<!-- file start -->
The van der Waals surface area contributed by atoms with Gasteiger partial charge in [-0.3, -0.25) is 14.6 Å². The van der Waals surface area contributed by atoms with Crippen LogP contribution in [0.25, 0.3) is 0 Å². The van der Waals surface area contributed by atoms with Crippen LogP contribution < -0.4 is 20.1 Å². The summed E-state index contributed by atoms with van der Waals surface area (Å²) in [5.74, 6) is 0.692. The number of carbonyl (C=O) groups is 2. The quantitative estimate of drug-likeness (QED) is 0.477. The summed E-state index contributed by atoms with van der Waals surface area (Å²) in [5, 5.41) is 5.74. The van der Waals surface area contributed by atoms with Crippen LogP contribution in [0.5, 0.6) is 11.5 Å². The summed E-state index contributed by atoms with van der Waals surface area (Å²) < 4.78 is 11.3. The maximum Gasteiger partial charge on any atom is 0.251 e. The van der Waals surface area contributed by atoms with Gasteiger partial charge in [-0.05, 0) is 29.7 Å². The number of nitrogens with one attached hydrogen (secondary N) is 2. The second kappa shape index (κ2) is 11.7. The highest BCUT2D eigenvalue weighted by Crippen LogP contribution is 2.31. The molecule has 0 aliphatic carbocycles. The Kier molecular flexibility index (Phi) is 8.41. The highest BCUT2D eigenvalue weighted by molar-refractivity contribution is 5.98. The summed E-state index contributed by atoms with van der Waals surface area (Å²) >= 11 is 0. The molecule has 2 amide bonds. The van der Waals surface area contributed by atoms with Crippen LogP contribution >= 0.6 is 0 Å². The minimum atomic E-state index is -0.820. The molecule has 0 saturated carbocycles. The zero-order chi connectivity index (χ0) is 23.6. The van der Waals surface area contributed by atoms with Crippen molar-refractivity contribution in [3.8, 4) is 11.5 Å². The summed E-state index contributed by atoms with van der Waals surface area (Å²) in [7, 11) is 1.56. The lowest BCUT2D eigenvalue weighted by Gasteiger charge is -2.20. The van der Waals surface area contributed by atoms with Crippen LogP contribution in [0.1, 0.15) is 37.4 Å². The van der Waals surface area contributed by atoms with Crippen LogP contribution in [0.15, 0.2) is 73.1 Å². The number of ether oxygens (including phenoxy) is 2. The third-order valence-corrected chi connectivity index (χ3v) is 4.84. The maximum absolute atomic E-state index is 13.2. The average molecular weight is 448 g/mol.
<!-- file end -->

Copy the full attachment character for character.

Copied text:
The van der Waals surface area contributed by atoms with Gasteiger partial charge in [-0.3, -0.25) is 14.6 Å². The van der Waals surface area contributed by atoms with Crippen LogP contribution in [0.25, 0.3) is 0 Å². The van der Waals surface area contributed by atoms with Crippen LogP contribution < -0.4 is 20.1 Å². The summed E-state index contributed by atoms with van der Waals surface area (Å²) in [5.74, 6) is 0.692. The number of carbonyl (C=O) groups is 2. The quantitative estimate of drug-likeness (QED) is 0.477. The summed E-state index contributed by atoms with van der Waals surface area (Å²) in [5, 5.41) is 5.74. The van der Waals surface area contributed by atoms with Crippen LogP contribution in [0.5, 0.6) is 11.5 Å². The summed E-state index contributed by atoms with van der Waals surface area (Å²) < 4.78 is 11.3. The maximum Gasteiger partial charge on any atom is 0.251 e. The van der Waals surface area contributed by atoms with Gasteiger partial charge in [-0.05, 0) is 29.7 Å². The number of nitrogens with one attached hydrogen (secondary N) is 2. The second kappa shape index (κ2) is 11.7. The highest BCUT2D eigenvalue weighted by Crippen LogP contribution is 2.31. The molecule has 0 aliphatic carbocycles. The Kier molecular flexibility index (Phi) is 8.41. The highest BCUT2D eigenvalue weighted by molar-refractivity contribution is 5.98. The summed E-state index contributed by atoms with van der Waals surface area (Å²) >= 11 is 0. The molecule has 2 amide bonds. The van der Waals surface area contributed by atoms with Crippen LogP contribution >= 0.6 is 0 Å². The minimum atomic E-state index is -0.820. The molecule has 0 saturated carbocycles. The zero-order chi connectivity index (χ0) is 23.6. The van der Waals surface area contributed by atoms with Crippen molar-refractivity contribution in [3.8, 4) is 11.5 Å². The summed E-state index contributed by atoms with van der Waals surface area (Å²) in [7, 11) is 1.56. The lowest BCUT2D eigenvalue weighted by Gasteiger charge is -2.20. The van der Waals surface area contributed by atoms with Crippen LogP contribution in [0.1, 0.15) is 37.4 Å². The van der Waals surface area contributed by atoms with Crippen LogP contribution in [0.15, 0.2) is 73.1 Å². The number of ether oxygens (including phenoxy) is 2. The third-order valence-corrected chi connectivity index (χ3v) is 4.84. The maximum absolute atomic E-state index is 13.2. The average molecular weight is 448 g/mol.